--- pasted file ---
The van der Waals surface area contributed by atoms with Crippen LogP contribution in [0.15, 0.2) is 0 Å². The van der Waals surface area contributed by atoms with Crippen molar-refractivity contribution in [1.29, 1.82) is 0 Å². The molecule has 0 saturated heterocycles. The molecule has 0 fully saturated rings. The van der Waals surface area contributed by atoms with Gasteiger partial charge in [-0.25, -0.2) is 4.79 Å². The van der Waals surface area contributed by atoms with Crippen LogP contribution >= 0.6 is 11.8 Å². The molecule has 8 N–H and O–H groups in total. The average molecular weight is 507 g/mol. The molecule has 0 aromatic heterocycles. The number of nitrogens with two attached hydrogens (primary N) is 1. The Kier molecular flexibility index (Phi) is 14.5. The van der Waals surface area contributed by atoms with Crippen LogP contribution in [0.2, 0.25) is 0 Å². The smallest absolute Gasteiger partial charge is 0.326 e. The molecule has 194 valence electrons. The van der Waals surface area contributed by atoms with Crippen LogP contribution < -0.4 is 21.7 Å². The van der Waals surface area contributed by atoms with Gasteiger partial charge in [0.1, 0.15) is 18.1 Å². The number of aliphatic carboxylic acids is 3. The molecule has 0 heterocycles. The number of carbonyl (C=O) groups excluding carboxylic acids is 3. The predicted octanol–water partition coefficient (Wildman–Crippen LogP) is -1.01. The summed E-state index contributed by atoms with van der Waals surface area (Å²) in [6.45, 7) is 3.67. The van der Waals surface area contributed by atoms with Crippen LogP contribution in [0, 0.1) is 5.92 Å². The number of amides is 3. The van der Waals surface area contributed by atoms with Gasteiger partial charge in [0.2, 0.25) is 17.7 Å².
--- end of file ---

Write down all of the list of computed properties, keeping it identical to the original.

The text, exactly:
The van der Waals surface area contributed by atoms with Crippen LogP contribution in [0.15, 0.2) is 0 Å². The van der Waals surface area contributed by atoms with Crippen molar-refractivity contribution in [1.29, 1.82) is 0 Å². The molecule has 0 saturated heterocycles. The molecule has 0 fully saturated rings. The van der Waals surface area contributed by atoms with Gasteiger partial charge in [-0.25, -0.2) is 4.79 Å². The van der Waals surface area contributed by atoms with Crippen LogP contribution >= 0.6 is 11.8 Å². The molecule has 8 N–H and O–H groups in total. The average molecular weight is 507 g/mol. The molecule has 0 aromatic heterocycles. The number of nitrogens with two attached hydrogens (primary N) is 1. The Kier molecular flexibility index (Phi) is 14.5. The van der Waals surface area contributed by atoms with Crippen LogP contribution in [0.2, 0.25) is 0 Å². The smallest absolute Gasteiger partial charge is 0.326 e. The molecule has 194 valence electrons. The van der Waals surface area contributed by atoms with Crippen LogP contribution < -0.4 is 21.7 Å². The van der Waals surface area contributed by atoms with Gasteiger partial charge in [0.1, 0.15) is 18.1 Å². The number of aliphatic carboxylic acids is 3. The molecule has 0 heterocycles. The number of carbonyl (C=O) groups excluding carboxylic acids is 3. The predicted octanol–water partition coefficient (Wildman–Crippen LogP) is -1.01. The summed E-state index contributed by atoms with van der Waals surface area (Å²) in [6.45, 7) is 3.67. The van der Waals surface area contributed by atoms with Crippen LogP contribution in [0, 0.1) is 5.92 Å². The number of amides is 3. The van der Waals surface area contributed by atoms with Gasteiger partial charge in [0.2, 0.25) is 17.7 Å².